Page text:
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Home Blogs Logic Model Development as a Collaborative Process
A logic model is a graphical representation of the relationships between the parts of a program (or intervention or strategy) and its expected outcomes. It can serve as a framework to help with program planning, implementation, and evaluation. A well-defined logic model showcases connections between program components very explicitly. It creates a common language among team members/staff and can be shared broadly to tell the story of your program.
The following blog provides an overview of REL West's work with the Northern Arizona Council of Governments (NACOG) during the Spring/Summer of 2022 to support their development of a logic model and associated measures.
How can you represent the components of a comprehensive program that has multiple, ambitious goals? How can you assess whether the program is meeting those goals? Driven by these questions, the Northern Arizona Council of Governments (NACOG) Head Start engaged in a series of workshops with REL West to develop a logic model and associated measures.
NACOG Head Start is a federally funded preschool program serving ages infant–toddler up through age 5 in a 27,000 square mile radius within northern Arizona that is mostly rural and very diverse. Head Start is governed by federal performance standards. Within those standards, programs need to manage program data and support its availability, usability, integrity, and security. Head Start programs must establish procedures on data management, and through ongoing assessment, use data to effectively oversee progress towards addressing program needs, evaluating compliance, and successfully achieving program goals. NACOG Head Start staff are not new to data collection or using data, but felt they needed support, and a thought partner, to learn how their data supported their mission, vision, and values.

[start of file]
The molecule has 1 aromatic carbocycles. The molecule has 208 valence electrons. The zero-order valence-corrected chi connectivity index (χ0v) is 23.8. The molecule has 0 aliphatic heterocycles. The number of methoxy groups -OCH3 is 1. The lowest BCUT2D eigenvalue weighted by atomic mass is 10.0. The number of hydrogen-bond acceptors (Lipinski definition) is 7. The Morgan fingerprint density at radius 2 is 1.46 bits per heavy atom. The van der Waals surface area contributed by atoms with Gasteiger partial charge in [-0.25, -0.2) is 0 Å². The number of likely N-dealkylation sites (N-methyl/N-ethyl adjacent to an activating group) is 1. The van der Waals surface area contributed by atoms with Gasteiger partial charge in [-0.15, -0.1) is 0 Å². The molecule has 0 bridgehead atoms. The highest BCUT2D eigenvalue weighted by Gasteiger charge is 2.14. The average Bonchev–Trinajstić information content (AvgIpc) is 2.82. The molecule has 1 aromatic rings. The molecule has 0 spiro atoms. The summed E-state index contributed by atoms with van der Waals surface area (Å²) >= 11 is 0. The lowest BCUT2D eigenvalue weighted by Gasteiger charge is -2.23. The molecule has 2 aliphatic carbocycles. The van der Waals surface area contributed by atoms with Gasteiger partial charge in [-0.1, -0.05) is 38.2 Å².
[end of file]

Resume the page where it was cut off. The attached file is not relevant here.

Jennifer Brown, Director of NACOG Head Start shares: "We wanted to take our data-driven decision-making to the next level. We wanted to ensure that our team had a common understanding of programmatic activities and desired outcomes. This was our time to stop the day-to-day grind of the work we do and engage a broader leadership team to support their work with programmatic aspects. Time for us to inspect what we expect of our staff. Inspect what we expect. We're firm believers that being able to bring outside expertise increases our team capacity to develop logic models, goals, and objectives, therefore helping us to meet the federal Head Start performance standards." With these thoughts top of mind, NACOG Head Start leadership reached out to REL West for logic model support, because they recognized the need for a succinct document that tells the story of their work.